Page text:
Senior columns: Reflecting on the past four years

Anika Sikka

I’m a worrier—throughout my life I’ve been a huge fan of Murphy and his famous law: “If something can go wrong, it will.” And I don’t know what luck was bestowed on me at birth, but it seems like Murphy’s been with me throughout my whole life, sitting on my shoulder and guiding me—or, I guess, blinding me. 

As a toddler, Murphy told me that I absolutely could not go to the beach because the sand would eat me. As I got older in elementary school, Murphy told me that I couldn’t go to Happy Hollow Zoo on a field trip because I’d accidentally end up inside the lion pen (there is no lion pen at Happy Hollow Zoo), my fate decided from thereon. 

And now, as a teenager, Murphy makes me late to school. As I pull out of the driveway, he asks me: “Did you close the door?”

To which I respond: “Yes????”

“But did you really”

“Okay well I don’t know”

Then I always turn back and double check to make sure I’ve closed the door—it’s always been closed whenever I’ve checked. 

Though he’s been with me my whole life, I hate Murphy. I hate the power he holds over me and I hate how every single step I’ve taken in my life has been guarded. I’ve never done something or made a decision where Murphy hasn’t offered his two cents, and it’s caused me to become an intrinsic worrier.

I guess most people would call this insanity, but I’m not crazy, there’s just an invisible philosopher guy sitting on my shoulders causing unnecessary stress in my life. And during my senior year, I’ve decided that I’m not going to let this invisible little man dictate my life anymore. So, I believe in ignoring Murphy—or, in more academic words if you will: spontaneity. 

I believe in late night walks in the hills even if I might get eaten by a mountain lion. I believe in unpremeditated bagel runs in the morning, even if it means I have to parallel park. I believe in gobbling at turkeys on my walks, even if my neighbors look at me strangely.

I believe in spontaneity. Because, even if my life doesn’t turn out picture perfect, at least my experiences and memories will.  Murphy made me live my life to please others; now, I live for me. I live for the serendipitous experiences that life has to offer, and the thrill of the unknown. So, take that Murphy.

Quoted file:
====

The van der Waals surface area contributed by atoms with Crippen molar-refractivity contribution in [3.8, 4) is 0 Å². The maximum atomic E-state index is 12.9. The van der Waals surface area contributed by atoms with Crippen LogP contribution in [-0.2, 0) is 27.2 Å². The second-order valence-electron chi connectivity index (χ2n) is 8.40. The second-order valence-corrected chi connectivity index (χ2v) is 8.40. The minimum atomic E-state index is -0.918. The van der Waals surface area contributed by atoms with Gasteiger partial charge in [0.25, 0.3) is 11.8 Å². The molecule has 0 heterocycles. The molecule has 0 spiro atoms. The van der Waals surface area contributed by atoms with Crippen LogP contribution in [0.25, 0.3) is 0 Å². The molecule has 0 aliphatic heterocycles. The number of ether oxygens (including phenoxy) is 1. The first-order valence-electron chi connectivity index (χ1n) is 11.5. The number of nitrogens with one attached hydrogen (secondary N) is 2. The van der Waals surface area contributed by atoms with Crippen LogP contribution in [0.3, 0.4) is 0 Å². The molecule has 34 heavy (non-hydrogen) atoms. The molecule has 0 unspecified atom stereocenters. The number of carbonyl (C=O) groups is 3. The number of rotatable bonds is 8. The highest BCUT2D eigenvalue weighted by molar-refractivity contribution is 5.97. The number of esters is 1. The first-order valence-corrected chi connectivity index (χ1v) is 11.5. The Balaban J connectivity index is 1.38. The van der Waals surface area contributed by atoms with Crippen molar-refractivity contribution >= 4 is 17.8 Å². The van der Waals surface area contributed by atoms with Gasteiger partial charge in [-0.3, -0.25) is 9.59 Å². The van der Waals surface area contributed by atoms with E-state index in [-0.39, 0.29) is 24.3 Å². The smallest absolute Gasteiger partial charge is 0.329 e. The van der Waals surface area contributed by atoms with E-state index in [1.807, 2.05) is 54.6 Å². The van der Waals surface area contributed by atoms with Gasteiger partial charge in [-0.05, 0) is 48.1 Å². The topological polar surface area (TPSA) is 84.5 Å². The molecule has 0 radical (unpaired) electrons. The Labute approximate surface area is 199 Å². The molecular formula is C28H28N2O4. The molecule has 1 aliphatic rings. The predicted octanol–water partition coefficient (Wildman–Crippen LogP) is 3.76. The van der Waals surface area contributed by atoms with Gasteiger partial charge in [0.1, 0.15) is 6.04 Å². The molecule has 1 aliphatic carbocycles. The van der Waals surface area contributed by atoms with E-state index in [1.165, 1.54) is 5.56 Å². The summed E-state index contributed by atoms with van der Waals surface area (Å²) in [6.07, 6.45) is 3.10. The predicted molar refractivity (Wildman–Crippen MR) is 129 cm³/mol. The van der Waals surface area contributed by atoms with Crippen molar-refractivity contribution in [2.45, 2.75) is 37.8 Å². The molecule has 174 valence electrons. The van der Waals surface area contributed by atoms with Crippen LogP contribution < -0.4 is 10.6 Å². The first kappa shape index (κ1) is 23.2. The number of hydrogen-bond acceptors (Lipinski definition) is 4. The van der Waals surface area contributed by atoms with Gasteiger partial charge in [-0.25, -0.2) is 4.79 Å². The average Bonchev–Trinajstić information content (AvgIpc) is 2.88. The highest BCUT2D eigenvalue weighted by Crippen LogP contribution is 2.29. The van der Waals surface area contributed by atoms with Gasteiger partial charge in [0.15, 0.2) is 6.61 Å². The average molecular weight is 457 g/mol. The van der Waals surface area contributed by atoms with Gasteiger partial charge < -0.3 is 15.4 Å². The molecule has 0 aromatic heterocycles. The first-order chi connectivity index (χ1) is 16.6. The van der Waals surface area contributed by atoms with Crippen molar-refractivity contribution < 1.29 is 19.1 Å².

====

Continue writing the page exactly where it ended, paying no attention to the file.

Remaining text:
Audrey Zhu

The first time I saw a gambling game was when I was six, standing by the doorway of my uncle’s attic, watching silently as four experienced, cutthroat players — my grandma and my uncles — eagerly flipped through their Mahjong tiles and counted through their chips.

When I was finally old enough to learn how to play, I immediately fell in love with the game. Like many other card or gambling games, it involved risk-taking and luck. There was an element of uncertainty — not knowing what tiles the other players have and not knowing what tiles are still in the deck. The moment when everything is already out of my control, my shaky hands hovering over the face-down tile, about to reveal to everybody whether or not this tile is going to allow me to win it all — that’s what I loved. 

In life, however, it’s exactly what I hated. I can’t deal with uncertainty and I’m scared of taking risks. That’s why I had a vision for my future from a very young age, and I make sure everything I do is according to that plan, which ends with one goal: a spot in a top university. 

Any time I picked up a new extracurricular activity, one question loomed in the back of my mind: how will this look on a college application? When it came time to pick our classes for the next year, I disregarded others’ advice to find a balance between academics and fun, or to cut back on those Advanced Placement classes. Once again, I only cared about how those classes would look to a college admissions officer. 

When I did manage to convince myself to get out of my comfort zone, have some fun, or do anything that deviated from my plan, it felt like I would instantly get punished by the universe by a bad test grade the next day or getting no time to do my homework. I would be overcome by guilt, allowing my worth to be defined by some random letter in a gradebook. 

So I confined myself to what I considered my perfectly curated plan. I rarely took risks, because I always needed to know what the next step was, and how it was going to impact my future. The skill of letting loose and enjoying uncertainty only came naturally in Mahjong. 

That’s not to say that I’m not grateful for this personality trait of mine, because I do believe it is the reason I am where I’m at today, and I am beyond excited about my college next year. But the five minutes of complete happiness after opening my acceptance letter started to fade away as I looked back on my missed opportunities to live life to the fullest.

In the past couple of months, I realized that I don’t have to be so consumed by what’s ahead of me and the unknown. I don’t have to sacrifice living in the present moment just to satisfy my idea of a perfect future. I can take risks. I can do what’s best for me at that moment. I can look forward to surprises. I can navigate life the way I win at Mahjong. 

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About the Contributors
Anika Sikka
Anika Sikka, Editor-in-Chief
Audrey Zhu
Audrey Zhu, Opinions Editor

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